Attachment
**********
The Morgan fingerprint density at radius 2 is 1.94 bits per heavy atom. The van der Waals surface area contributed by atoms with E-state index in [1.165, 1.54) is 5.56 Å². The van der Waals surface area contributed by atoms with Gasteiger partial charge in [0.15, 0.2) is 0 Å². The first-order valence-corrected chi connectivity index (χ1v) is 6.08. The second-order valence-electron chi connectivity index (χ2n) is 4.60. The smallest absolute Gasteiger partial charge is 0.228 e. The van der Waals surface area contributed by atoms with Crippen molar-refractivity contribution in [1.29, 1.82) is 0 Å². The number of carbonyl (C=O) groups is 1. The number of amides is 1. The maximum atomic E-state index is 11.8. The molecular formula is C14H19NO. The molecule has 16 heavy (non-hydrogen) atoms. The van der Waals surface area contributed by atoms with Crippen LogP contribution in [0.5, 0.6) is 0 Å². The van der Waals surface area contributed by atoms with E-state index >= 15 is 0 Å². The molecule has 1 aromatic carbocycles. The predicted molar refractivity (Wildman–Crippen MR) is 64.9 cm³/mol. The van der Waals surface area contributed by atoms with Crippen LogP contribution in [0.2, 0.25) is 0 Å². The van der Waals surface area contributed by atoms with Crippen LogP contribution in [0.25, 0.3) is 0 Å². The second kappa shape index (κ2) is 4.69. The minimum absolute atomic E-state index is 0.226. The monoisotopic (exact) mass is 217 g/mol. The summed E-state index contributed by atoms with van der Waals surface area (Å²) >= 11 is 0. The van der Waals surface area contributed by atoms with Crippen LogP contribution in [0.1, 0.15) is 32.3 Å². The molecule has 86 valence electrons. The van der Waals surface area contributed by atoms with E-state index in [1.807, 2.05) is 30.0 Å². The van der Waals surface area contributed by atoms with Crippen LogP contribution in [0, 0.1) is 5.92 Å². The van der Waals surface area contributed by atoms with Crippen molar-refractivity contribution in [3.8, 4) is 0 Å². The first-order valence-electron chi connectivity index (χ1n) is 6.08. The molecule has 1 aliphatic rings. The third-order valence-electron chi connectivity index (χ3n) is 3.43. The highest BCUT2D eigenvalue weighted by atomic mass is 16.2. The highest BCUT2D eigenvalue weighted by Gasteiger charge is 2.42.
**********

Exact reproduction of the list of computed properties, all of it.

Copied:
The Morgan fingerprint density at radius 2 is 1.94 bits per heavy atom. The van der Waals surface area contributed by atoms with E-state index in [1.165, 1.54) is 5.56 Å². The van der Waals surface area contributed by atoms with Gasteiger partial charge in [0.15, 0.2) is 0 Å². The first-order valence-corrected chi connectivity index (χ1v) is 6.08. The second-order valence-electron chi connectivity index (χ2n) is 4.60. The smallest absolute Gasteiger partial charge is 0.228 e. The van der Waals surface area contributed by atoms with Crippen molar-refractivity contribution in [1.29, 1.82) is 0 Å². The number of carbonyl (C=O) groups is 1. The number of amides is 1. The maximum atomic E-state index is 11.8. The molecular formula is C14H19NO. The molecule has 16 heavy (non-hydrogen) atoms. The van der Waals surface area contributed by atoms with Crippen LogP contribution in [0.5, 0.6) is 0 Å². The van der Waals surface area contributed by atoms with E-state index >= 15 is 0 Å². The molecule has 1 aromatic carbocycles. The predicted molar refractivity (Wildman–Crippen MR) is 64.9 cm³/mol. The van der Waals surface area contributed by atoms with Crippen LogP contribution in [0.2, 0.25) is 0 Å². The van der Waals surface area contributed by atoms with Crippen LogP contribution in [0.25, 0.3) is 0 Å². The second kappa shape index (κ2) is 4.69. The minimum absolute atomic E-state index is 0.226. The monoisotopic (exact) mass is 217 g/mol. The summed E-state index contributed by atoms with van der Waals surface area (Å²) >= 11 is 0. The van der Waals surface area contributed by atoms with Crippen LogP contribution in [0.1, 0.15) is 32.3 Å². The molecule has 86 valence electrons. The van der Waals surface area contributed by atoms with E-state index in [1.807, 2.05) is 30.0 Å². The van der Waals surface area contributed by atoms with Crippen LogP contribution in [0, 0.1) is 5.92 Å². The van der Waals surface area contributed by atoms with Crippen molar-refractivity contribution in [3.8, 4) is 0 Å². The first-order valence-electron chi connectivity index (χ1n) is 6.08. The molecule has 1 aliphatic rings. The third-order valence-electron chi connectivity index (χ3n) is 3.43. The highest BCUT2D eigenvalue weighted by atomic mass is 16.2. The highest BCUT2D eigenvalue weighted by Gasteiger charge is 2.42.